Among the many devices we have already seen or reviewed, we found the ZTE Axon Mini. This smaller sibling to the ZTE Axon and Axon Pro has been on sale for a few months in the Asia-Pacific region, and Europe, and there are no plans to release the device in the United States, so it was nice to pick one up and see how the hardware feels in the hand.
Like its larger cousins, the ZTE Axon Mini feels like a premium handset. The metal body with faux leather trim alone the top and bottom of the back might strike some as a bit ostentatious, but it is applied with taste. The profile is not overly thin, or feel large. In fact, a device of this size and trim would probably complement ZTE’s line-up in North America rather nicely.
The 5.2-inch AMOLED display is full HD and does what AMOLED displays do so well, enable deep blacks and enticing color saturation. The main UI theme of the Axon Mini leverages that characteristic with aplomb. Any initial impressions using the display on the Axon Mini are sure to be positive.
Processor, memory, and performance
Like other “mini-me” clones off flagship handsets, the Axon Mini has a pared down processor, though you would be hard-pressed to really notice with common tasks. The octa-core Qualcomm Snapdragon 616 CPU has everything well in-hand. Executed commands are carried out smoothly and no apparent lag or stuttering. The ZTE Axon Mini has 3GB of RAM and 32GB of expandable storage.
Unlike the ZTE Axon Pro available in North America, the Axon Mini uses a single-layer interface, a common practice for Chinese-centric handsets. There is no app tray, which simplifies things a bit, and also brings to bear ZTE’s “Force Touch” feature. In fact, the ZTE Axon Mini was the first smartphone introduced with a “3D-esque” pressure sensitive interface.
In addition to adding some context to native apps on board, the pressure sensitive feature can play a role in enabling complex passwords of PIN codes. If your PIN code is 1-2-3-4, force touch can enable pressure context as well, so a “hard-press” 1, followed-by a “light-press” 2 and 3, and a “hard press” 4. In case that is more than you want to manage, there is also a fingerprint sensor on the back.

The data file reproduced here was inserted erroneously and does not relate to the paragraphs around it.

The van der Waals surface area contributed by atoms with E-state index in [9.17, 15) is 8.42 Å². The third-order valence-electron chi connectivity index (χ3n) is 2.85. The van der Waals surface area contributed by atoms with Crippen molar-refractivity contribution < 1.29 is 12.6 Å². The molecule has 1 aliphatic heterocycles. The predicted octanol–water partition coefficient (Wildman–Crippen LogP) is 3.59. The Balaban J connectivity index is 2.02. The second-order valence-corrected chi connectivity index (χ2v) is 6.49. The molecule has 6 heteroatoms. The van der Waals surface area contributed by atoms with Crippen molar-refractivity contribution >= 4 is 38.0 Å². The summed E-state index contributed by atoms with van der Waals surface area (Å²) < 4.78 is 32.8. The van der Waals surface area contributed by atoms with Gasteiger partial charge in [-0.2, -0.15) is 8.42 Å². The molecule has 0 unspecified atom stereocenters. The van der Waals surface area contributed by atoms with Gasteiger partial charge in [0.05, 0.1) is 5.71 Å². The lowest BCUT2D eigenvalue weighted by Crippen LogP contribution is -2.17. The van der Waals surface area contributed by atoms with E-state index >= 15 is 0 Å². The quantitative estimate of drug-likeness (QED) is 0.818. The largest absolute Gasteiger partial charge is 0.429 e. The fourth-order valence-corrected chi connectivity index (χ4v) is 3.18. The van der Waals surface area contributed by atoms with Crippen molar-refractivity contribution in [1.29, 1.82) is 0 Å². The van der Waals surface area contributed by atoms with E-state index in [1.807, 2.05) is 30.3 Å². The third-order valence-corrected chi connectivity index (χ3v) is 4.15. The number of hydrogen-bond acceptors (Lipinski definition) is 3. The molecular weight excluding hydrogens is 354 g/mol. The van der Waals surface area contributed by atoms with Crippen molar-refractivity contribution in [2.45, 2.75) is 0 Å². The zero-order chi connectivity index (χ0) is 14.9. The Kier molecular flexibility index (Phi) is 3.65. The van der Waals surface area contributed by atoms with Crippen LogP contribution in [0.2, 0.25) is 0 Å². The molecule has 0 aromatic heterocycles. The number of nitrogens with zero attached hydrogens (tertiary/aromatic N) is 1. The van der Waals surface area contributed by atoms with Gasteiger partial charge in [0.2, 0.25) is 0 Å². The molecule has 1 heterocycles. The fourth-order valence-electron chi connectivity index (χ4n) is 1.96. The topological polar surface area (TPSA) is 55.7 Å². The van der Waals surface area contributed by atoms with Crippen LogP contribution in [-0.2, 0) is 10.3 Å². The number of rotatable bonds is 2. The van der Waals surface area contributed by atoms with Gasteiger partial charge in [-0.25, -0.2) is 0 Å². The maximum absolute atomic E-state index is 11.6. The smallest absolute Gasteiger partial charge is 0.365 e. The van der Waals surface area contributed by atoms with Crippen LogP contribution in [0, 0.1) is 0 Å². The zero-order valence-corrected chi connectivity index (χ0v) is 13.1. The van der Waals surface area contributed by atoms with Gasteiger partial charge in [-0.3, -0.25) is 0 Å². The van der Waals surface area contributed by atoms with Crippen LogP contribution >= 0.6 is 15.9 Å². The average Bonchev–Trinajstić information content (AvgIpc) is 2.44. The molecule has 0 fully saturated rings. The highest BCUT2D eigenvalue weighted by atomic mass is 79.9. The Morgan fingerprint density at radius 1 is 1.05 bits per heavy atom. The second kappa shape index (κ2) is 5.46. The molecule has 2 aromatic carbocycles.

Shedding the dual-camera set-up, the Axon Mini has a single, 13-megapixel main camera on the back, with an 8-megapixel front-facing camera. The standard feature set is on board, but the camera is not necessarily the hallmark that the larger flagships employ.
Given its initial sale price in China between $360 and $425 based on some versions, the ZTE Axon Mini packs plenty of value into what feels like a premium package. The metal build, smooth performance, and more compact form factor make for an easily likable smartphone. If you really want one, you will have to delve into the secondary market to have one sent from Asia, though you might forego LTE connectivity in the process.
At its press conference, ZTE went out of its way to talk about the online community of customers and enthusiasts it wants to build. Such feedback is what fostered a 64GB version of the Axon Pro, as well as updating the firmware to turn the camera button into a camera-app launching tool. If enough people chime in, maybe ZTE will offer a Mini version of its next flagship for the masses.